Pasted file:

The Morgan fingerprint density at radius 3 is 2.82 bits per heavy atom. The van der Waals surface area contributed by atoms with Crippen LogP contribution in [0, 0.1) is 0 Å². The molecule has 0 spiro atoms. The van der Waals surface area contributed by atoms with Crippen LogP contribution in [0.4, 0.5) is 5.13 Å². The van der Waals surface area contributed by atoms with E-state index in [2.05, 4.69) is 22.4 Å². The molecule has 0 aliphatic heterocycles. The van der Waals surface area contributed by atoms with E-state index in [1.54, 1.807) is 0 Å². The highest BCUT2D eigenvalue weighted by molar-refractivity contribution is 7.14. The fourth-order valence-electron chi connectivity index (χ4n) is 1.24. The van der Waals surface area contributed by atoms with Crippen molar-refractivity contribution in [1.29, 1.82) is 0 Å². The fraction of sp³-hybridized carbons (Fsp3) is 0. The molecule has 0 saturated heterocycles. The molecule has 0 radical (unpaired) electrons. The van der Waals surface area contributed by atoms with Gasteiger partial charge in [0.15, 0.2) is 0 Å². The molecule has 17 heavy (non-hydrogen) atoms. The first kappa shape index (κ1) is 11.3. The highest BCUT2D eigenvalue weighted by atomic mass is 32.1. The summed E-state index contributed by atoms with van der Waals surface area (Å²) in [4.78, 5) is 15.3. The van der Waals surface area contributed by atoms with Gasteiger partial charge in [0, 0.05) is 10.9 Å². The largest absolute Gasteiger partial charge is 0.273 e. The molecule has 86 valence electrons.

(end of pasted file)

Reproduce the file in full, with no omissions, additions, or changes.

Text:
The Morgan fingerprint density at radius 3 is 2.82 bits per heavy atom. The van der Waals surface area contributed by atoms with Crippen LogP contribution in [0, 0.1) is 0 Å². The molecule has 0 spiro atoms. The van der Waals surface area contributed by atoms with Crippen LogP contribution in [0.4, 0.5) is 5.13 Å². The van der Waals surface area contributed by atoms with E-state index in [2.05, 4.69) is 22.4 Å². The molecule has 0 aliphatic heterocycles. The van der Waals surface area contributed by atoms with E-state index in [1.54, 1.807) is 0 Å². The highest BCUT2D eigenvalue weighted by molar-refractivity contribution is 7.14. The fourth-order valence-electron chi connectivity index (χ4n) is 1.24. The van der Waals surface area contributed by atoms with Crippen molar-refractivity contribution in [1.29, 1.82) is 0 Å². The fraction of sp³-hybridized carbons (Fsp3) is 0. The molecule has 0 saturated heterocycles. The molecule has 0 radical (unpaired) electrons. The van der Waals surface area contributed by atoms with Gasteiger partial charge in [0.15, 0.2) is 0 Å². The molecule has 17 heavy (non-hydrogen) atoms. The first kappa shape index (κ1) is 11.3. The highest BCUT2D eigenvalue weighted by atomic mass is 32.1. The summed E-state index contributed by atoms with van der Waals surface area (Å²) in [4.78, 5) is 15.3. The van der Waals surface area contributed by atoms with Gasteiger partial charge in [0, 0.05) is 10.9 Å². The largest absolute Gasteiger partial charge is 0.273 e. The molecule has 86 valence electrons.